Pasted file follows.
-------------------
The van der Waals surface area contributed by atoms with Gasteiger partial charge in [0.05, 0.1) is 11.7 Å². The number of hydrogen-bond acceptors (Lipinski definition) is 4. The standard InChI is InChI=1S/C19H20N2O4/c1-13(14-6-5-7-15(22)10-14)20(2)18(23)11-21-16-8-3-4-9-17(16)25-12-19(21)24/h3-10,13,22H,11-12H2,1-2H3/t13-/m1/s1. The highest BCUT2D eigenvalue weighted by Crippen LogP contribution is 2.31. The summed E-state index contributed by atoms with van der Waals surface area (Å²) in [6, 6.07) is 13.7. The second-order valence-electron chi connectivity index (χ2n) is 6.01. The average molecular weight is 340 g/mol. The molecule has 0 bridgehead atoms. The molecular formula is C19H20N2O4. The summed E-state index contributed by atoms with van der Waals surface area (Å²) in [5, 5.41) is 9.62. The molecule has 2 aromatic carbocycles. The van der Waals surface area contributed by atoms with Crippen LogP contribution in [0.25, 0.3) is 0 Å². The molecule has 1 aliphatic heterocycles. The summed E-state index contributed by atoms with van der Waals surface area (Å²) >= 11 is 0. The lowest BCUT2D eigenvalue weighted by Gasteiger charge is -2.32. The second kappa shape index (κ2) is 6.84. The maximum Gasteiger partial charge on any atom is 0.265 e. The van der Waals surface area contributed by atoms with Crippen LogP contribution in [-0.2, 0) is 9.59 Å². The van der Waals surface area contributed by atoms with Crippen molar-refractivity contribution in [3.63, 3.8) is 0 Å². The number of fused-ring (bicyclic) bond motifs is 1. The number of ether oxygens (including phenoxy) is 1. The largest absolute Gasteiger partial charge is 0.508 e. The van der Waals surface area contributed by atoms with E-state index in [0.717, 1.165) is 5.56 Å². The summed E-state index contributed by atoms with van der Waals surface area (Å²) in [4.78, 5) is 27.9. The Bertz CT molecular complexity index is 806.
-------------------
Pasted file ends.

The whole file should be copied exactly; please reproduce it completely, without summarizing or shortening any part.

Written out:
The van der Waals surface area contributed by atoms with Gasteiger partial charge in [0.05, 0.1) is 11.7 Å². The number of hydrogen-bond acceptors (Lipinski definition) is 4. The standard InChI is InChI=1S/C19H20N2O4/c1-13(14-6-5-7-15(22)10-14)20(2)18(23)11-21-16-8-3-4-9-17(16)25-12-19(21)24/h3-10,13,22H,11-12H2,1-2H3/t13-/m1/s1. The highest BCUT2D eigenvalue weighted by Crippen LogP contribution is 2.31. The summed E-state index contributed by atoms with van der Waals surface area (Å²) in [6, 6.07) is 13.7. The second-order valence-electron chi connectivity index (χ2n) is 6.01. The average molecular weight is 340 g/mol. The molecule has 0 bridgehead atoms. The molecular formula is C19H20N2O4. The summed E-state index contributed by atoms with van der Waals surface area (Å²) in [5, 5.41) is 9.62. The molecule has 2 aromatic carbocycles. The van der Waals surface area contributed by atoms with Crippen LogP contribution in [0.25, 0.3) is 0 Å². The molecule has 1 aliphatic heterocycles. The summed E-state index contributed by atoms with van der Waals surface area (Å²) >= 11 is 0. The lowest BCUT2D eigenvalue weighted by Gasteiger charge is -2.32. The second kappa shape index (κ2) is 6.84. The maximum Gasteiger partial charge on any atom is 0.265 e. The van der Waals surface area contributed by atoms with Crippen LogP contribution in [-0.2, 0) is 9.59 Å². The van der Waals surface area contributed by atoms with Crippen molar-refractivity contribution in [3.63, 3.8) is 0 Å². The number of fused-ring (bicyclic) bond motifs is 1. The number of ether oxygens (including phenoxy) is 1. The largest absolute Gasteiger partial charge is 0.508 e. The van der Waals surface area contributed by atoms with E-state index in [0.717, 1.165) is 5.56 Å². The summed E-state index contributed by atoms with van der Waals surface area (Å²) in [4.78, 5) is 27.9. The Bertz CT molecular complexity index is 806.